Britten : Albert HerringLos Angeles, Dorothy Chandler Pavilion, Los Angeles, 2012 (Audio)
Director: James Conlon
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Los Angeles Opera’s production of Benjamin Britten’s “Albert Herring,” which opened at the Dorothy Chandler Pavilion Saturday night, is full of fun. The music making, highlighted by James Conlon’s vital conducting, is, for the most part, excellent. Will that make a comic opera that spoofs village life in Edwardian England any less a hard sell? Maybe.
The show, as it is, is worth seeing (unfortunately, a special on $25 seats that was a three-day deal last week has already come and gone). Still, Paul Curran’s farcical production, imported from Santa Fe Opera, is also a lost opportunity to explore a little more deeply a remarkable red “Herring.”
“‘Albert Herring’” is very funny, but it is not a farce,” Conlon notes in the L.A. Opera program book. The opera, which had its premiere in 1947, is the tale of a mama’s boy crowned May King when no girl in a small East Suffolk town (not unlike the one Britten himself grew up in) can be found who meets the puritanical standards of purity set by the impossibly autocratic Lady Billows.
That, along with the help of some spiked lemonade, is enough to send Albert on a bender, to the shock and horror of proper townsfolk. Was a coming-of-age opera written to feature Britten’s companion, tenor Peter Pears, also a subtext for a coming-out opera? Those who understand Britten’s operas best, particularly the critic Andrew Porter and the musicologist Philip Brett, have said it is.
“Herring” has, in fact, long been recognized as a comic companion to “Peter Grimes” and “Billy Budd,” great Britten operas that underscore the tragic consequences that commonly face the outsider in conventional societies. Movingly, the consequences of Albert’s finding himself are left up in the air. A sequel could end rather badly.
If Curran underscores jokiness, he is given plenty of opportunity for that in Eric Crozier’s libretto -- “literary failings, though regrettable, can’t keep a good opera down,” Porter once wrote of “Herring." Curran underscores the obvious. Slapstick gestures explicate sexual innuendos. Albert is treated as a twit, Monty Python worthy. The upright citizens -- vicar, mayor, teacher, cop -– are cartoon characters. A nice touch, though, is turning Lady Billows’ pompous maid, Florence, into a bit of a rebel herself.
A director’s task here is not easy. “Herring” is a chamber opera, with an orchestra of 13. Kevin Knight’s cheerfully cheap-looking small set, with its miniature houses, takes up only part of the large Chandler stage. Subtlety is inevitably lost when an opera written for a 600-seat house is transferred to one five times that size.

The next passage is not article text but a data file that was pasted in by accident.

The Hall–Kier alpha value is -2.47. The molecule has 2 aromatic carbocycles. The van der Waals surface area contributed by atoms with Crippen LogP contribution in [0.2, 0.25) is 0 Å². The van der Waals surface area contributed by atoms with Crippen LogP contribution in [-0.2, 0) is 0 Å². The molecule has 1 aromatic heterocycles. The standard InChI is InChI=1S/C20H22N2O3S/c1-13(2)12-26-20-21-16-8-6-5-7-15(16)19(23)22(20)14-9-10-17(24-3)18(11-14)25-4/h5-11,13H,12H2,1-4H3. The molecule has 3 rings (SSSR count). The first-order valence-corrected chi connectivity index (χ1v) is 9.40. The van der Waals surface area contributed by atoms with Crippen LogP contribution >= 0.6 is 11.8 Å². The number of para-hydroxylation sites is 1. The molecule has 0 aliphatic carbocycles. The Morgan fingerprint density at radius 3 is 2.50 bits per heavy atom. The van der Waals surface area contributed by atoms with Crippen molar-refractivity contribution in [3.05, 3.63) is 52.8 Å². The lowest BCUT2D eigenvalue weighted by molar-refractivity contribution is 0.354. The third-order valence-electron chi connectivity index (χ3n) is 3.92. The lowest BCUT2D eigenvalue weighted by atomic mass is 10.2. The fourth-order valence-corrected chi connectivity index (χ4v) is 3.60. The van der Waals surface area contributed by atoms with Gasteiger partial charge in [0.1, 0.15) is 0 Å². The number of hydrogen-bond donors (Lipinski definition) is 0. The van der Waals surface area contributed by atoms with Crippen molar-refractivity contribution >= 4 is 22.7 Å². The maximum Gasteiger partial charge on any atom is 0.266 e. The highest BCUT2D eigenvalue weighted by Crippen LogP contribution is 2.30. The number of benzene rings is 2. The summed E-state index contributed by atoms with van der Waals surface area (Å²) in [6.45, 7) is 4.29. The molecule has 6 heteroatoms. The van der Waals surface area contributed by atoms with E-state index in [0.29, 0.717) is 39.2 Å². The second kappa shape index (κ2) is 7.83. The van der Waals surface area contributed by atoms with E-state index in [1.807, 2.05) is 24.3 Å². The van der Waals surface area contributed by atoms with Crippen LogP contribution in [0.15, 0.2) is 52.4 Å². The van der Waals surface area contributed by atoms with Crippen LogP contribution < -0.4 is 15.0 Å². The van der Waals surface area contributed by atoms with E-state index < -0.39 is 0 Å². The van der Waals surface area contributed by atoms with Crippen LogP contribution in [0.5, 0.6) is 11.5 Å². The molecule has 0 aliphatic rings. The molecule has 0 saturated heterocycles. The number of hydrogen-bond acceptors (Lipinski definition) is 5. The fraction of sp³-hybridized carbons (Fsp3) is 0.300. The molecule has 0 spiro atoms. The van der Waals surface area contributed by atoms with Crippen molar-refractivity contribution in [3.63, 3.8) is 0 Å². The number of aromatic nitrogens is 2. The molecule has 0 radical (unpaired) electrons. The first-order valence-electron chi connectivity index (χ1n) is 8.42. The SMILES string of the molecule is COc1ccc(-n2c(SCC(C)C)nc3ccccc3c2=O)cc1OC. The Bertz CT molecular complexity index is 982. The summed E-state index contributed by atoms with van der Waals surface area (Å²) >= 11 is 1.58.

Curran clearly needs at least some exaggeration to reach the audience beyond the first few rows, and he tells the story well. He does suggest that Albert’s breakout has elements of disturbing psychological breakdown, which might have been more touching were he not quite such a silly thing. But the underlying darkness in “Herring” is mostly rejected here for surface light.
The cast is winning, especially Alek Shrader’s brightly sung and enthusiastic Herring. Ronnita Nicole Miller’s droll Florence comes close to stealing the show. Another nice touch is that rather than exaggerating Lady Billows' grandiosity, Janis Kelly hints, Joan Crawford-like, at a slightly sinister side to her character (the Wagnerian soprano Christine Brewer, who was a hit in Santa Fe, will sing the role for the last two performances).
Jonathan Michie (Mr. Gedge, the vicar), Stacey Tappan (Miss Wordsworth, the teacher), Robert McPherson (Mr. Upfold, the mayor) and a hilariously booming Richard Bernstein (Police Superintendent Budd) lay it on thick but provide splendid ensemble singing. The young lovers, a sensual Daniela Mack (Nancy, the bakery girl) and a spry Liam Bonner (Sid, a butcher’s assistant), light up the stage as they lead Albert astray.
Jane Bunnell (Albert’s mother) is a battle-ax who sentimentally softens at the end. Erin Sanzero, Jamie-Rose Guarrine and Caleb Glickman (the village scamps) were boisterously annoying; they were supposed to be. I wonder, though, whether all the singers weren’t forced to push, since the sets lacked proper reflecting surfaces.
The virtuoso chamber ensemble, sunk in a pit, was at an equal acoustical disadvantage. The wittiest -– and most elevating -– aspects of “Herring” are found in the detailed instrumental writing, much of it solo. Conlon urged projection, and surprisingly little was lost. The exceptionally fine playing was reason alone to overlook Curran's shortcomings.
(Edited from Los Angeles Times)